New Zealand markets closed
  • NZX 50

    11,654.56
    +102.52 (+0.89%)
     
  • NZD/USD

    0.6350
    +0.0052 (+0.83%)
     
  • ALL ORDS

    7,554.00
    +73.30 (+0.98%)
     
  • OIL

    80.50
    -0.05 (-0.06%)
     
  • GOLD

    1,792.90
    +33.00 (+1.88%)
     

Dalrymple Bay Infrastructure (ASX:DBI) shareholders have endured a 2.0% loss from investing in the stock a year ago

It's normal to be annoyed when stock you own has a declining share price. But often it is not a reflection of the fundamental business performance. So while the Dalrymple Bay Infrastructure Limited (ASX:DBI) share price is down 10% in the last year, the total return to shareholders (which includes dividends) was -2.0%. And that total return actually beats the market decline of 6.9%. Dalrymple Bay Infrastructure hasn't been listed for long, so although we're wary of recent listings that perform poorly, it may still prove itself with time.

Since shareholders are down over the longer term, lets look at the underlying fundamentals over the that time and see if they've been consistent with returns.

See our latest analysis for Dalrymple Bay Infrastructure

While markets are a powerful pricing mechanism, share prices reflect investor sentiment, not just underlying business performance. One flawed but reasonable way to assess how sentiment around a company has changed is to compare the earnings per share (EPS) with the share price.

During the last year Dalrymple Bay Infrastructure grew its earnings per share, moving from a loss to a profit.

The result looks like a strong improvement to us, so we're surprised the market has sold down the shares. If the company can sustain the earnings growth, this might be an inflection point for the business, which would make right now a really interesting time to study it more closely.

The graphic below depicts how EPS has changed over time (unveil the exact values by clicking on the image).

earnings-per-share-growth
earnings-per-share-growth

We know that Dalrymple Bay Infrastructure has improved its bottom line lately, but is it going to grow revenue? You could check out this free report showing analyst revenue forecasts.

What About Dividends?

When looking at investment returns, it is important to consider the difference between total shareholder return (TSR) and share price return. The TSR is a return calculation that accounts for the value of cash dividends (assuming that any dividend received was reinvested) and the calculated value of any discounted capital raisings and spin-offs. Arguably, the TSR gives a more comprehensive picture of the return generated by a stock. We note that for Dalrymple Bay Infrastructure the TSR over the last 1 year was -2.0%, which is better than the share price return mentioned above. The dividends paid by the company have thusly boosted the total shareholder return.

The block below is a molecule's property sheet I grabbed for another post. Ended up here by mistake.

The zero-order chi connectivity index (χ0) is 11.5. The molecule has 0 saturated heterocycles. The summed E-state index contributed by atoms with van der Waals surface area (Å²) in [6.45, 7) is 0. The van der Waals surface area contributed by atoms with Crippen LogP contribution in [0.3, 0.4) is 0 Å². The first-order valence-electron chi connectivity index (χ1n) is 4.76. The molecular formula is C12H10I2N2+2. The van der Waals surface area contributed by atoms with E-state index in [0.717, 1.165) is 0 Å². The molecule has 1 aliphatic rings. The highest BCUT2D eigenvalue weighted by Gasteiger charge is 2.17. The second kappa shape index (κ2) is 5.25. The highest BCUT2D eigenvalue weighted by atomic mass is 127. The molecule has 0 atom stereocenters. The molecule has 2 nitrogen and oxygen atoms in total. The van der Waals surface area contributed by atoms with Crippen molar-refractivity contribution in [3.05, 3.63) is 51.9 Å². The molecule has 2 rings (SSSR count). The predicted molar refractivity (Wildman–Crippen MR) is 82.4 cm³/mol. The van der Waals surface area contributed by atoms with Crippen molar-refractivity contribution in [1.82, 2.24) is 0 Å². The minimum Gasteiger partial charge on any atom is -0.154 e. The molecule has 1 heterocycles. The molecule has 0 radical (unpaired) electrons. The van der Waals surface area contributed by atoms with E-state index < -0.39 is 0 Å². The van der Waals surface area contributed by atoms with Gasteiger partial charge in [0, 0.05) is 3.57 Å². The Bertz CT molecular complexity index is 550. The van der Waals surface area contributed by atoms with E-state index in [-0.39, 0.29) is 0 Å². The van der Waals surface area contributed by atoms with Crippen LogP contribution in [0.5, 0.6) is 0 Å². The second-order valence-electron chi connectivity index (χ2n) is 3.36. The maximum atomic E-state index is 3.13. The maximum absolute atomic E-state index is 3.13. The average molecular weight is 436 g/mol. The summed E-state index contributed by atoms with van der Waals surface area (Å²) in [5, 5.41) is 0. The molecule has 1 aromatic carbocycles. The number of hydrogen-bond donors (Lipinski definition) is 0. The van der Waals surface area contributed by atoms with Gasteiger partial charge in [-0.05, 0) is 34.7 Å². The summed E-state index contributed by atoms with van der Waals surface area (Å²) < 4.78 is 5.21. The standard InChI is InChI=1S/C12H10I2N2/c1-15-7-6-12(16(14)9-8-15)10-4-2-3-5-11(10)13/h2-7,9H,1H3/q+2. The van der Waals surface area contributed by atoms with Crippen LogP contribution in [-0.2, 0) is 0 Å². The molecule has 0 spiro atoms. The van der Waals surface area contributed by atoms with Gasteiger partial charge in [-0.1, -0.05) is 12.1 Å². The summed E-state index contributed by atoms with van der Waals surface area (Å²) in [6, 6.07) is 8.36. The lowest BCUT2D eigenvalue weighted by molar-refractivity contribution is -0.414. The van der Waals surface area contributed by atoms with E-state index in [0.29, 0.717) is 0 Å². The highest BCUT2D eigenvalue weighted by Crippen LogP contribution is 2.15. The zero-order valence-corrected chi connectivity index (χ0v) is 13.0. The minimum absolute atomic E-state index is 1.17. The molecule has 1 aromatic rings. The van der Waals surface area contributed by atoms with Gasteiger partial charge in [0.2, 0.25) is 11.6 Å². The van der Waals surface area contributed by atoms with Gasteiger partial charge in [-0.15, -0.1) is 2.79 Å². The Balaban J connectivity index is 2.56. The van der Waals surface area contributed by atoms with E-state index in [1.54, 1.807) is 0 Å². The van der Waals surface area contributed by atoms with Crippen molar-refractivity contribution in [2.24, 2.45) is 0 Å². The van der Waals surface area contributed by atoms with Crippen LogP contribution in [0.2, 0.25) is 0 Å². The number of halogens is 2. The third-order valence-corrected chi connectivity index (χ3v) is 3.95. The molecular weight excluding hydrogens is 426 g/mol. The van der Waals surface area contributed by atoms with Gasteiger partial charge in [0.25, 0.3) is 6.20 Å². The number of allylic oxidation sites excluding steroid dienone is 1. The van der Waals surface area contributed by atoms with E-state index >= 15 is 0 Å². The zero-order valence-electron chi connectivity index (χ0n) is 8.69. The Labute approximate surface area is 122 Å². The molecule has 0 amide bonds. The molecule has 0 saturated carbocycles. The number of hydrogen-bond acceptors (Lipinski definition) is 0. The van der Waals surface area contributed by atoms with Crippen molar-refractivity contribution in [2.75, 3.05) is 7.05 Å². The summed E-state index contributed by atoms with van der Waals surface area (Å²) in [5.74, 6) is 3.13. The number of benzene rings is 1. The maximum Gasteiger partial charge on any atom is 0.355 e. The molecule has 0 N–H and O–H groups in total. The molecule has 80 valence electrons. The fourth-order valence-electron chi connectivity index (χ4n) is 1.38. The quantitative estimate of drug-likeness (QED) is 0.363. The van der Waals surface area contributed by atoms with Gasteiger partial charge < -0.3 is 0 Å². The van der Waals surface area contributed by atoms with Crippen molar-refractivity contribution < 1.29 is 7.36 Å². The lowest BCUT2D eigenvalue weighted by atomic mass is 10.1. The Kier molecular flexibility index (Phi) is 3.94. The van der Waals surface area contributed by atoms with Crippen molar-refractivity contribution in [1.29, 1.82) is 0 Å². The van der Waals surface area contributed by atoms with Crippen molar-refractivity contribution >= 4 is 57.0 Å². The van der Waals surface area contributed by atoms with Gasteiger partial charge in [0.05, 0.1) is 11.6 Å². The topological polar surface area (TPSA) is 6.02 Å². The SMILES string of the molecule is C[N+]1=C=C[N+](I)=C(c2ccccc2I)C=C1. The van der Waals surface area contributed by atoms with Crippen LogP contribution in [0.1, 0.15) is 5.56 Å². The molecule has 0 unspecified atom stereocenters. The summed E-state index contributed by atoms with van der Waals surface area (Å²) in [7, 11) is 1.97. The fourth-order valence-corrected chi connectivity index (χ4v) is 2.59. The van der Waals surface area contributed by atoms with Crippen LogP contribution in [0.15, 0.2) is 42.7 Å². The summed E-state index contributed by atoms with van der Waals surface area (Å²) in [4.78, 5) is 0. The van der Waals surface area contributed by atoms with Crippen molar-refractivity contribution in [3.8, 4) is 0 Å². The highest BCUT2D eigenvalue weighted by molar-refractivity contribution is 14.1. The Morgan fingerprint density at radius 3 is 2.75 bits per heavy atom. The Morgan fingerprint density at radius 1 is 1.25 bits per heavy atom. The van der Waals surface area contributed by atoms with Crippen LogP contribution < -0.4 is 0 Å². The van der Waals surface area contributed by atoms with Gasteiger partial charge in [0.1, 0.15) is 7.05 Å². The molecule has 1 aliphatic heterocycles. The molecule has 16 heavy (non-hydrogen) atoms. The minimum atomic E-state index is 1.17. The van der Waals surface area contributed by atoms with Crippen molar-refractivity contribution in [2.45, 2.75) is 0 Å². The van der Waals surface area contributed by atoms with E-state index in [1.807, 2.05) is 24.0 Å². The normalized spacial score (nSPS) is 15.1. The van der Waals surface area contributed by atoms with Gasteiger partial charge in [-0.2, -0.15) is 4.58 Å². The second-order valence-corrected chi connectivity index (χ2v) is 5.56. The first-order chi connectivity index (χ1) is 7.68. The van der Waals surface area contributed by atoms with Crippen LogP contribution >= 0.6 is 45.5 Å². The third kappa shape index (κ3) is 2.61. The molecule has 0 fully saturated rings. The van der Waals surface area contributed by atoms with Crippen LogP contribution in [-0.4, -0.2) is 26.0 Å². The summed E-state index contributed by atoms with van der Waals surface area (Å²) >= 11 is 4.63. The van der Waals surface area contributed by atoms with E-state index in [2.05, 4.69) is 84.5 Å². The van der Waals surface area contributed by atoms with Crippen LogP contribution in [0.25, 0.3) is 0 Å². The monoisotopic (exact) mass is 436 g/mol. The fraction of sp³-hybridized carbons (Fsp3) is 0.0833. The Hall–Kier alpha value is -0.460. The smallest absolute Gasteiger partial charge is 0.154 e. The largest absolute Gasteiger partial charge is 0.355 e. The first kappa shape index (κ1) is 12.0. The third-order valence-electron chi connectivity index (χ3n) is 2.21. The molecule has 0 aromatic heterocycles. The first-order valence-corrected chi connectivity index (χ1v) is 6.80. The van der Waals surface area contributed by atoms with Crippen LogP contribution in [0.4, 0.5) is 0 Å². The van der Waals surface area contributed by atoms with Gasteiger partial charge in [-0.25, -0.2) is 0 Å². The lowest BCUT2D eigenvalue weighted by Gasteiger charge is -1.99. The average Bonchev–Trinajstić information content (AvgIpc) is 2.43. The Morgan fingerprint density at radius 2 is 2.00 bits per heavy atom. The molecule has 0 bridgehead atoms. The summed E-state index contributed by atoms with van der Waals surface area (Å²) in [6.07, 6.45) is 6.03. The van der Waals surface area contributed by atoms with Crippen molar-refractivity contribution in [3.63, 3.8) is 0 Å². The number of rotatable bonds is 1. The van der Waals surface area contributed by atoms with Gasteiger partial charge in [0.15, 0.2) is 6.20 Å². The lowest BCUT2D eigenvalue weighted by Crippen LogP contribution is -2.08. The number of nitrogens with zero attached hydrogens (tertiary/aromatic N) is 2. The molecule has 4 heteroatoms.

A Different Perspective

Given that the broader market dropped 6.9% over the year, the fact that Dalrymple Bay Infrastructure shareholders were down 2.0% isn't so bad. At least the recent returns have been positive, with the stock up 7.1% in around 90 days. The recent uptick could be an early suggestion that the prior falls were too extreme; but we'll need to see how the business progresses. I find it very interesting to look at share price over the long term as a proxy for business performance. But to truly gain insight, we need to consider other information, too. To that end, you should be aware of the 2 warning signs we've spotted with Dalrymple Bay Infrastructure .

If you like to buy stocks alongside management, then you might just love this free list of companies. (Hint: insiders have been buying them).

Please note, the market returns quoted in this article reflect the market weighted average returns of stocks that currently trade on AU exchanges.

Have feedback on this article? Concerned about the content? Get in touch with us directly. Alternatively, email editorial-team (at) simplywallst.com.

This article by Simply Wall St is general in nature. We provide commentary based on historical data and analyst forecasts only using an unbiased methodology and our articles are not intended to be financial advice. It does not constitute a recommendation to buy or sell any stock, and does not take account of your objectives, or your financial situation. We aim to bring you long-term focused analysis driven by fundamental data. Note that our analysis may not factor in the latest price-sensitive company announcements or qualitative material. Simply Wall St has no position in any stocks mentioned.

Join A Paid User Research Session
You’ll receive a US$30 Amazon Gift card for 1 hour of your time while helping us build better investing tools for the individual investors like yourself. Sign up here